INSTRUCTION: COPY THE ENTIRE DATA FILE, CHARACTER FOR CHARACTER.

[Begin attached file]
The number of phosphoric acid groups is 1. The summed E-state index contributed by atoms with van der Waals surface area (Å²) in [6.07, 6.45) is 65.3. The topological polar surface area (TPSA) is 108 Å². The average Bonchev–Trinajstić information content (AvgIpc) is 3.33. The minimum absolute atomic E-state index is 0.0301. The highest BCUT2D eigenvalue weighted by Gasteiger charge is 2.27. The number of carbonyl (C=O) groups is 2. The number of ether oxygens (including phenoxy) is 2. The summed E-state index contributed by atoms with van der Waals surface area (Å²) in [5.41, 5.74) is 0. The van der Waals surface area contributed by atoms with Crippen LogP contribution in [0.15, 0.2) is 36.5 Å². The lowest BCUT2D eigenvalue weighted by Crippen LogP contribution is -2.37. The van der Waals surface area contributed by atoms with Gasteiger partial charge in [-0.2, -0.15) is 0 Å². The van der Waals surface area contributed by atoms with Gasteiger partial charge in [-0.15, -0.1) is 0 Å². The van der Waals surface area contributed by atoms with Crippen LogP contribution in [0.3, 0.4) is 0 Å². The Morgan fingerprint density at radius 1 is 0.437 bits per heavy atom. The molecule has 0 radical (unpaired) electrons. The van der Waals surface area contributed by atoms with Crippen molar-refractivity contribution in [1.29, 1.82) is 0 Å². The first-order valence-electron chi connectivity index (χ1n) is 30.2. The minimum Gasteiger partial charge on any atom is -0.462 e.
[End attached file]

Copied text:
The number of phosphoric acid groups is 1. The summed E-state index contributed by atoms with van der Waals surface area (Å²) in [6.07, 6.45) is 65.3. The topological polar surface area (TPSA) is 108 Å². The average Bonchev–Trinajstić information content (AvgIpc) is 3.33. The minimum absolute atomic E-state index is 0.0301. The highest BCUT2D eigenvalue weighted by Gasteiger charge is 2.27. The number of carbonyl (C=O) groups is 2. The number of ether oxygens (including phenoxy) is 2. The summed E-state index contributed by atoms with van der Waals surface area (Å²) in [5.41, 5.74) is 0. The van der Waals surface area contributed by atoms with Crippen LogP contribution in [0.15, 0.2) is 36.5 Å². The lowest BCUT2D eigenvalue weighted by Crippen LogP contribution is -2.37. The van der Waals surface area contributed by atoms with Gasteiger partial charge in [-0.2, -0.15) is 0 Å². The van der Waals surface area contributed by atoms with Gasteiger partial charge in [-0.15, -0.1) is 0 Å². The van der Waals surface area contributed by atoms with Crippen LogP contribution in [0.3, 0.4) is 0 Å². The Morgan fingerprint density at radius 1 is 0.437 bits per heavy atom. The molecule has 0 radical (unpaired) electrons. The van der Waals surface area contributed by atoms with Crippen molar-refractivity contribution in [1.29, 1.82) is 0 Å². The first-order valence-electron chi connectivity index (χ1n) is 30.2. The minimum Gasteiger partial charge on any atom is -0.462 e.